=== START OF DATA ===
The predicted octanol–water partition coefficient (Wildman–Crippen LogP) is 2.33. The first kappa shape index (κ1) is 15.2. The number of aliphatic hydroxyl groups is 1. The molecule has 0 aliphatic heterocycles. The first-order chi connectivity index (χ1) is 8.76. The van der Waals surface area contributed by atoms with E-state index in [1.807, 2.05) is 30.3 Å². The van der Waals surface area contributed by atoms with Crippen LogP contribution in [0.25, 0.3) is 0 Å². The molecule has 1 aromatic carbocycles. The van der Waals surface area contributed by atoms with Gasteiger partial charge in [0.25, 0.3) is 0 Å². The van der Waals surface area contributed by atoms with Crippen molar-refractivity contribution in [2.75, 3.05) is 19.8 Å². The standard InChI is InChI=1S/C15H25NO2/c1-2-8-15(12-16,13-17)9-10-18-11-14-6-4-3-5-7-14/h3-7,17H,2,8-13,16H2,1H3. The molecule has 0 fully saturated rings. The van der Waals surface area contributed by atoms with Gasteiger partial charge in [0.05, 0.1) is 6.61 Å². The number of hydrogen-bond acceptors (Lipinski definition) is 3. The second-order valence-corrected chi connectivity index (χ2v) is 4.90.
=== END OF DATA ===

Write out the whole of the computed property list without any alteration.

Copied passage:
The predicted octanol–water partition coefficient (Wildman–Crippen LogP) is 2.33. The first kappa shape index (κ1) is 15.2. The number of aliphatic hydroxyl groups is 1. The molecule has 0 aliphatic heterocycles. The first-order chi connectivity index (χ1) is 8.76. The van der Waals surface area contributed by atoms with E-state index in [1.807, 2.05) is 30.3 Å². The van der Waals surface area contributed by atoms with Crippen LogP contribution in [0.25, 0.3) is 0 Å². The molecule has 1 aromatic carbocycles. The van der Waals surface area contributed by atoms with Gasteiger partial charge in [0.25, 0.3) is 0 Å². The van der Waals surface area contributed by atoms with Crippen molar-refractivity contribution in [2.75, 3.05) is 19.8 Å². The standard InChI is InChI=1S/C15H25NO2/c1-2-8-15(12-16,13-17)9-10-18-11-14-6-4-3-5-7-14/h3-7,17H,2,8-13,16H2,1H3. The molecule has 0 fully saturated rings. The van der Waals surface area contributed by atoms with Gasteiger partial charge in [0.05, 0.1) is 6.61 Å². The number of hydrogen-bond acceptors (Lipinski definition) is 3. The second-order valence-corrected chi connectivity index (χ2v) is 4.90.